Although the average age for menopause in the UK is 51, the menopausal symptoms can start years before that. For some women they can be debilitating and can impact their performance and attendance at work, with 1 in 4 women considering leaving the workplace due to their menopause symptoms.
For a very long time, menopause was considered a “women’s issue”, something that “they just need to get on with”. Over recent years, we’ve learnt that that is definitely not the case.
Menopause not only affects those who are going through it, but also their family members, friends and work colleagues.
All employers need to include menopause in their wellbeing and D&I initiatives.
These are some of the reasons why:
- Research by BUPA has shown that almost a million women have left their job because of their menopausal symptoms.
According to Oxford Economics, the cost of replacing one employee who earns £25k p.a is just over £30,000. This includes not just recruitment costs, but also the time it takes to bring a new employee up to speed and the time that other colleagues need to put into this process instead of other work they could be doing.
At a time when many organisations are finding it hard to fill vacancies, those businesses who support employees experiencing menopause will be better placed to retain them and continue to benefit from their knowledge and years of experience.
- Not every employee with severe menopause symptoms will choose to leave work but some will be forced to take long-term absence from work to manage their symptoms.
The Office for National Statistics estimates that Menopause costs the UK 14 million working days each year.
- Some of these women will be given a hard time at work in organisations which do not have sufficient knowledge and understanding about the menopause. Some will be pushed out of their jobs due to poor performance, which results from the impact that their menopause symptoms have on them.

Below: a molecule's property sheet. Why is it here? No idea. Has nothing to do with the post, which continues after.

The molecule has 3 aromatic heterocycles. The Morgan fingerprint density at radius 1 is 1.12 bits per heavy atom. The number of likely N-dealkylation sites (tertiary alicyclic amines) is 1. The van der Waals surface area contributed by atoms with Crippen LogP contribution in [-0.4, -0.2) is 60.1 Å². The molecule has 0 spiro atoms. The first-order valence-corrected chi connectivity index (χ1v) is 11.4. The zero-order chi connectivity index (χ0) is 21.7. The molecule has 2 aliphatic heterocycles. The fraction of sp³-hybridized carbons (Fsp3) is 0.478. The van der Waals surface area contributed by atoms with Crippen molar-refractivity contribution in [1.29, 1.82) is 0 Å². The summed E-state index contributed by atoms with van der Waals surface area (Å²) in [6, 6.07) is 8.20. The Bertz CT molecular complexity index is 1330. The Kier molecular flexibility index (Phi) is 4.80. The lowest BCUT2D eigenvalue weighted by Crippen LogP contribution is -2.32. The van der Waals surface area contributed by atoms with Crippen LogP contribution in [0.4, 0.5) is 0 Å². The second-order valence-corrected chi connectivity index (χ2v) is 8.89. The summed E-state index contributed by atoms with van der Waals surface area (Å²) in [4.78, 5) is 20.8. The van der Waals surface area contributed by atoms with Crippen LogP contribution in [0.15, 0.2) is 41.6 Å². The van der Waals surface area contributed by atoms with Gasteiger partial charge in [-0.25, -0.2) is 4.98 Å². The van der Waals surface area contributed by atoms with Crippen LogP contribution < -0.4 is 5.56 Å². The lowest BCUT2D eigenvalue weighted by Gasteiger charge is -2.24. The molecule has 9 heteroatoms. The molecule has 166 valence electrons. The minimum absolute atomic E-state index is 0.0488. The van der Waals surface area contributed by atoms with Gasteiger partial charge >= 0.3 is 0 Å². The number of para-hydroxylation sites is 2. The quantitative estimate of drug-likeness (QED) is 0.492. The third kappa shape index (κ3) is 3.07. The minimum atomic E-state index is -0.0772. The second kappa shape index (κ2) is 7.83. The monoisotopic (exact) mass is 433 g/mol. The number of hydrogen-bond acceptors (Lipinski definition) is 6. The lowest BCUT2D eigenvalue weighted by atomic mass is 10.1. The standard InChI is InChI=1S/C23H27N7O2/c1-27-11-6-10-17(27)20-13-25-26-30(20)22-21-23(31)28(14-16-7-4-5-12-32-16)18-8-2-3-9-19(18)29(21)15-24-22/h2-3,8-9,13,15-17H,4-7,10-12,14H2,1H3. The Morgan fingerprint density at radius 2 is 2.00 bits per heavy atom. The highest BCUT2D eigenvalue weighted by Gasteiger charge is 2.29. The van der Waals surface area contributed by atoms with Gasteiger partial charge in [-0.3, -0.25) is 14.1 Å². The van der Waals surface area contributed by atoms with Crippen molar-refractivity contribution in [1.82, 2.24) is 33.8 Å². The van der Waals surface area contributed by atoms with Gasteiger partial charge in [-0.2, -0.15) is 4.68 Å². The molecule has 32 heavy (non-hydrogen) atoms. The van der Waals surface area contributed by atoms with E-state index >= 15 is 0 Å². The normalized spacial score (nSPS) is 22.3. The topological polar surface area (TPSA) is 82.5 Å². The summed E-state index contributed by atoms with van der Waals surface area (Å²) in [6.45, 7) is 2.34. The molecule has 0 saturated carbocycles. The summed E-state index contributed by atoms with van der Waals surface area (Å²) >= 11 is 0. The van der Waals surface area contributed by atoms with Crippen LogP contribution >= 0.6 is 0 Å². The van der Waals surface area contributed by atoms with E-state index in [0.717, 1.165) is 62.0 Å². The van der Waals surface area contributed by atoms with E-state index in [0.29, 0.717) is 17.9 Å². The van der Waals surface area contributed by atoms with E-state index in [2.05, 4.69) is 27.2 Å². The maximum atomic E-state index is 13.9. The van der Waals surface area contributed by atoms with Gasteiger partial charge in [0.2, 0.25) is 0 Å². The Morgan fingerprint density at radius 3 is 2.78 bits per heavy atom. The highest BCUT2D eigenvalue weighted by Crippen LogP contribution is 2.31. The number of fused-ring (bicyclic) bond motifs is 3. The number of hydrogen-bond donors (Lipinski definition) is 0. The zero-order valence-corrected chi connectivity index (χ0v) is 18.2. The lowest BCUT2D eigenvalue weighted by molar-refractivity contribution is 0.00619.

Menopause is not a disability, but under the Equality Act, symptoms in some women can be so severe that they can be classed as a disability. We’re seeing an increase in menopause tribunal cases which costs employers:
- Money – the average cost for Employment Tribunals brought on by claims from unhappy employees is estimated at £8,500
The Gender Gap and Gender Pay Gap
Another compelling reason for implementing a workplace menopause initiative is that it will help you in closing the potential gender gap AND gender pay gap within your organisation.
The gender pay gap is the greatest around the age of 50 – which coincides with the average age for menopause. Late 40s and early 50s is the age when typically women are ready to step into the most senior role in their career.
The effects of their menopause symptoms, coupled with age discrimination and lack of menopause knowledge and support at work, means that many of these women will lose the confidence to apply for the biggest promotion in their lives.
Companies which successfully help female employees to manage their menopausal transition have the opportunity to retain their more experienced female staff and increase the pool of candidates for top roles. In turn, that could increase the chances of selecting quality candidates and future corporate leaders.
The bottom line is bound to benefit – according to management consultancy firm McKinsey, companies that have more gender diversity are more likely to experience “above-average profitability”
Another benefit worth considering is that you will not lose them to your competition who might already have menopause best practices in place.
Employees these days expect more than just a paycheck in return for their hard work.
Given that we spend more than half of our waking time working, there is no wonder money is no longer enough of an incentive for long stiffening Zoom meetings, tight deadlines for big projects, responding to emails outside working hours and managing the expectations of so many different stakeholders.
Employees are looking for organisations who show a genuine interest in their wellbeing and happiness at work.